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Economic Geography and Wages

  • Amiti, Mary
  • Cameron, Lisa

This Paper estimates the agglomeration benefits that arise from vertical linkages between firms. The analysis is based on international trade and economic geography theory developed by Krugman and Venables (1995). We identify the agglomeration benefits of the spatial variation in firm level nominal wages. Unusually detailed intermediate input data allow us to capture more accurately spatial input/output linkages than in previous studies. We take account of the location of input suppliers to estimate cost linkages; and the location of demand from final consumers and other firms to estimate demand linkages. The results show that the externalities that arise from demand and cost linkages are quantitatively important and highly localized. An understanding of the extent and strength of spatial linkages is crucial in shaping policies that seek to influence regional development.

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Paper provided by C.E.P.R. Discussion Papers in its series CEPR Discussion Papers with number 4234.

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Date of creation: Feb 2004
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Handle: RePEc:cpr:ceprdp:4234
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  1. Redding, Stephen & Venables, Anthony J., 2004. "Economic geography and international inequality," Journal of International Economics, Elsevier, vol. 62(1), pages 53-82, January.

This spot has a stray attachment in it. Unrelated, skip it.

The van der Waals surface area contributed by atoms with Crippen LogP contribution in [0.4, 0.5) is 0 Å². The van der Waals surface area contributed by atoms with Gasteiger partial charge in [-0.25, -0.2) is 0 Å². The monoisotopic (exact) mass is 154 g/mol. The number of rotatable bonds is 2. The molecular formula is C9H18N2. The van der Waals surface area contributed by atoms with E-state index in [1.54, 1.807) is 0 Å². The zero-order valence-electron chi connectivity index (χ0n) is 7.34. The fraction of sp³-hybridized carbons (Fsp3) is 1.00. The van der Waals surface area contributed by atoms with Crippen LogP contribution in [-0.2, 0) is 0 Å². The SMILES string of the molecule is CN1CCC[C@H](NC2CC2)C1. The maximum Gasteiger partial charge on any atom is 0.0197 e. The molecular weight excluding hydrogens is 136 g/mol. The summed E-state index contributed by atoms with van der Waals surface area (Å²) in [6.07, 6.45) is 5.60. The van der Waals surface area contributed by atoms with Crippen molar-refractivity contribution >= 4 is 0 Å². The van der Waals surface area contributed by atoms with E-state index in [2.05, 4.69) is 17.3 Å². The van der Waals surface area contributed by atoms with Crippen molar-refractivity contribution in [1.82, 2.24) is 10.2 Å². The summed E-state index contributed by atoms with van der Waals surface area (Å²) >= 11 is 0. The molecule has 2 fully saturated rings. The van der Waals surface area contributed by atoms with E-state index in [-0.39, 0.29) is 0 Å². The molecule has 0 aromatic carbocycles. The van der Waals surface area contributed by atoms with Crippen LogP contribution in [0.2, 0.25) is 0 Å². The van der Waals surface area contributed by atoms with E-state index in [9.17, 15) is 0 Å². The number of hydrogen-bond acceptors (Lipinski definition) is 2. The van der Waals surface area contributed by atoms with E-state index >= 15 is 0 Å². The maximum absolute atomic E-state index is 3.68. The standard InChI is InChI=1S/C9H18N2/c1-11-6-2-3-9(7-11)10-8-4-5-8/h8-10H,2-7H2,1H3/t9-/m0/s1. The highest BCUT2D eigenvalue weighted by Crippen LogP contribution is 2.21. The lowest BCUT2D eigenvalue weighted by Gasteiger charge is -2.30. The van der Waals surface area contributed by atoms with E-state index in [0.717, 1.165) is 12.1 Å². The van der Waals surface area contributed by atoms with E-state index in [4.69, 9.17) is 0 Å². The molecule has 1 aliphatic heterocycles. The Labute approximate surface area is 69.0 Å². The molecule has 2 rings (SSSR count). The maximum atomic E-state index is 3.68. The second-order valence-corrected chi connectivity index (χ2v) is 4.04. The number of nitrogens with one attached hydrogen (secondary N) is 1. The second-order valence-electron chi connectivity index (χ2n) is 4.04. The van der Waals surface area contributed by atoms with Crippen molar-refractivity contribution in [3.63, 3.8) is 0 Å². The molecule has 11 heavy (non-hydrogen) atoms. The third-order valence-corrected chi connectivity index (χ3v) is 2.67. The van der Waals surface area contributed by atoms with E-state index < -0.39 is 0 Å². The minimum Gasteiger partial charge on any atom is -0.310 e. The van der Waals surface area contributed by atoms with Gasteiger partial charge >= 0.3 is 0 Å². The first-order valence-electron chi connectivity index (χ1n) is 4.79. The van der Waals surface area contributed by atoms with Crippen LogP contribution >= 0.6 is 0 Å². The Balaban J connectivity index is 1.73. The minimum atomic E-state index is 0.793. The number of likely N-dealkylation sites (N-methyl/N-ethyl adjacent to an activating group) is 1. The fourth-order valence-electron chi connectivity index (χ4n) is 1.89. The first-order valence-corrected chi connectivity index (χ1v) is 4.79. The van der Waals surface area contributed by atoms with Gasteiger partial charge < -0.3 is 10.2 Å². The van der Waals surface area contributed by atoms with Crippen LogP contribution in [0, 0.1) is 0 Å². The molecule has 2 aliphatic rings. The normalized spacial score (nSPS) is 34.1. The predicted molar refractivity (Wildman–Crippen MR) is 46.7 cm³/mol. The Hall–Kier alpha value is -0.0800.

2. Henderson, J Vernon & Kuncoro, Ari, 1996. "Industrial Centralization in Indonesia," World Bank Economic Review, World Bank Group, vol. 10(3), pages 513-40, September.
  3. Guy Dumais & Glenn Ellison & Edward Glaeser, 1997. "Geographic Concentration as a Dynamic Process," NBER Working Papers 6270, National Bureau of Economic Research, Inc.
  4. Dixit, Avinash K & Stiglitz, Joseph E, 1977. "Monopolistic Competition and Optimum Product Diversity," American Economic Review, American Economic Association, vol. 67(3), pages 297-308, June.
  5. Nickell, S.J., 1993. "Competition and Crporate Performance," Economics Series Working Papers 99155, University of Oxford, Department of Economics.
  6. Amiti, Mary, 2001. "Location of Vertically Linked Industries: Agglomeration versus Comparative Advantage," CEPR Discussion Papers 2800, C.E.P.R. Discussion Papers.
  7. Mary Amiti, 1998. "Regional Specialisation and Technological Leapfrogging," Working Papers 1998.14, School of Economics, La Trobe University.
  8. Krugman, Paul R & Venables, Anthony J, 1995. "Globalization and the Inequality of Nations," The Quarterly Journal of Economics, MIT Press, vol. 110(4), pages 857-80, November.
  9. Masahisa Fujita & Paul Krugman & Anthony J. Venables, 2001. "The Spatial Economy: Cities, Regions, and International Trade," MIT Press Books, The MIT Press, edition 1, volume 1, number 0262561476, June.
  10. Alatas, Vivi & Cameron, Lisa, 2003. "The impact of minimum wages on employment in a low income country : an evaluation using the difference-differences approach," Policy Research Working Paper Series 2985, The World Bank.
  11. Ethier, Wilfred J, 1982. "National and International Returns to Scale in the Modern Theory of International Trade," American Economic Review, American Economic Association, vol. 72(3), pages 389-405, June.
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